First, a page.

In this edition of Concert Hour, we go singing and dancing in Italy and visit Prague, where church choirs venerate persecuted women of yore with their Gregorian chants.
Your ticket to the German classical music festival scene: Concert Hour has the picks of the season — two hours of music updated regularly. Along with host Rick Fulker, the musicians themselves are on hand to give their insights into the events and the music.
Folly, foolishness, insanity and madness are synonyms for "folia," a form of music that in centuries past, was literally a craze.
This program by Dorothee Oberlinger, one of Germany's most renowned recorder players, is called "Baroque Revelries."
Apart from performing, Oberlinger directs two music festivals, is an instructor at the Mozarteum University in Austria and was named Instrumentalist of the Year at the Opus Classic Awards. As a violinist and countertenor, Dmitry Sinkovsky is doubly talented and also has an ensemble of his own.
The composer Andrea Falconieri, who lived in Naples, was one of the first to popularize the dance rhythms of the folia around the year 1650. From Naples, the folia spread to Rome and Venice, and on to central Europe. This program takes us along on that journey.
A young organist and composer in Cremona, Italy by the name of Tarquinio Merula used the crazy obsessive rhythm of the folia in songs like "Folle é ben che si crede," beginning with the words: "Anyone who thinks that I can be kept away from my sweetheart by tender glances or by slander is crazy."
In the cantata "Mi palpita il cor," composer George Frideric Handel tells a story. A shepherd's heart races in passion for a shepherdess. Overcome by feeling, he's angry with Amor, the god of love, because his feelings are not reciprocated and demands that Amor strike the shepherdess with an arrow from his quiver too. In the end, hope is restored.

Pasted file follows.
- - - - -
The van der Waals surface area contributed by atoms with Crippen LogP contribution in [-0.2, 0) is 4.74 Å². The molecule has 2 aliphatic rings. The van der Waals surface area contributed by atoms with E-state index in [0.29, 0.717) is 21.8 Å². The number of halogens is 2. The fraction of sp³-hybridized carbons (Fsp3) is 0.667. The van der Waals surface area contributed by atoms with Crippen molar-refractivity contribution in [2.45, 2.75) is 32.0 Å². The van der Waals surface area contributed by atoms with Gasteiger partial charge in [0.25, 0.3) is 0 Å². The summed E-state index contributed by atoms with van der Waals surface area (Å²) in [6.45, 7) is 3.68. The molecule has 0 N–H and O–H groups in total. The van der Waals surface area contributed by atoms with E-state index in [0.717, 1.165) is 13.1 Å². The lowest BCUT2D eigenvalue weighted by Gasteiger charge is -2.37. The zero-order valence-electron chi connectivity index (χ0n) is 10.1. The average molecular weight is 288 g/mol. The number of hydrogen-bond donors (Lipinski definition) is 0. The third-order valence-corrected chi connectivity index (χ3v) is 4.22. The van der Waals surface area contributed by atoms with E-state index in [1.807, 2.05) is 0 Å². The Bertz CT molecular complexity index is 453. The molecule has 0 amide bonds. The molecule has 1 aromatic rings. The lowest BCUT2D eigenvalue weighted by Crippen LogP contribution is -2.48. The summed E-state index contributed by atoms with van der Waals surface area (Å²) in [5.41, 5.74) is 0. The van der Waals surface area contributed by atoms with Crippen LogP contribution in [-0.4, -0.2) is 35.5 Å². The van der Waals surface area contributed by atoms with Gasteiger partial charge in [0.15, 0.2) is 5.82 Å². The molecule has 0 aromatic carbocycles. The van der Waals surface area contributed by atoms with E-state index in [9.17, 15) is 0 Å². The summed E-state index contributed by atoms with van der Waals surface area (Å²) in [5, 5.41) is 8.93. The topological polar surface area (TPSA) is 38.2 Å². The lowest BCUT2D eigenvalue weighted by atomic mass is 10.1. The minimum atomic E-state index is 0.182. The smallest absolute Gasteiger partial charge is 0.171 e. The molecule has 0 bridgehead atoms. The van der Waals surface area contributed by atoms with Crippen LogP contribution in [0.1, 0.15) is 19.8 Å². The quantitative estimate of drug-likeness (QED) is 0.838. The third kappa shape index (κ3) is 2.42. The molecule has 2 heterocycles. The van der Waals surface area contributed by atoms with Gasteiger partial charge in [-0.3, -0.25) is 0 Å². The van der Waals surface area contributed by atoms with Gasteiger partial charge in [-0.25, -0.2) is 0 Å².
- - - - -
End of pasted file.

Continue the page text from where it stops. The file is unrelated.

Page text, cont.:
Folias for recorder, violin and continuo
Folle è ben che si crede
Sonata in F Major, op. 5, No. 10
George Frideric Handel
Mi palpita il cor: cantata HWV 132c
Carl Philipp Emanuel Bach
Folia for solo harpsichord
Dorothee Oberlinger, recorder
Dmitry Sinkovsky, violin
Marco Testori, cello
Florian Birsak, harpsichord
Recorded by Deutschlandfunk in the Basilica in Knechtsteden on September 19, 2020
Venerating women who were tortured and killed in the wake of persecution is a tradition at a monastery in Prague. In the second Concert Hour, we listen to Gregorian chants from St. George's Benedictine Monastery in Prague, where Christian saints have always been revered: the Virgin Mary and fellow saints Catherine, Barbara and Margaret. The program is titled Flos inter spinas (Blossoms between thorns), that image symbolizing women of faith in the 3rd century, a time when Christians were persecuted.
Tiburtina's director, Barbora Kabatkova, has her reasons for focusing on Gregorian chant and multivoiced medieval music, as she told DW: "I didn't like the recordings I'd heard. I missed passion in them. I love the freedom of medieval music, because although we know a lot about it, there are still some blind spots. So, the only thing you can do is to be free and improvise a bit. That's really what I love."
St. George's Benedictine Monastery in Prague, where the Ensemble Tiburtina is based, was once an important center of the Christian community. Music was collected there to be performed on the feast days of the saints." Many of the pieces on the program were probably composed there as well, explained Barbora Kabátková, as she couldn't find them in other European manuscripts.
Gregorian Chant from the Tiburtina in Prague
Responsory Filiae Iherusalem
Motet Ave, beatissima civitas – Ave, Maria – Ave, maris stella
Music for St. Catherine:
Invitatory Adoretur virginum rex
Lesson of Sancta Catherina
Music for St. Catherine:
Motet Salve, virgo, Katherina – Sicut solis radium – Hec dies
Hymn Ave, gemma claritatis
Music for St. Barbara:
Lesson of Sancta Barbara
Responsory Piscinam lavacri
Motet Ave, virgo regia – Ave, plena gracie – Fiat
Antiphony Super Magnificat Dulci voce resonet – Canticum BMV
Music for St. Margaret:
Responsorium Sancta Margareta
Antiphony Sanctum nomen domini
Moteto Ave, virgo – Ave, gloriosa – Domino
Barbora Kabatkova, conductor
Recorded by Radio Deutschlandfunk, Cologne (DLF) in the Basilica in Knechtsteden on September 24, 2020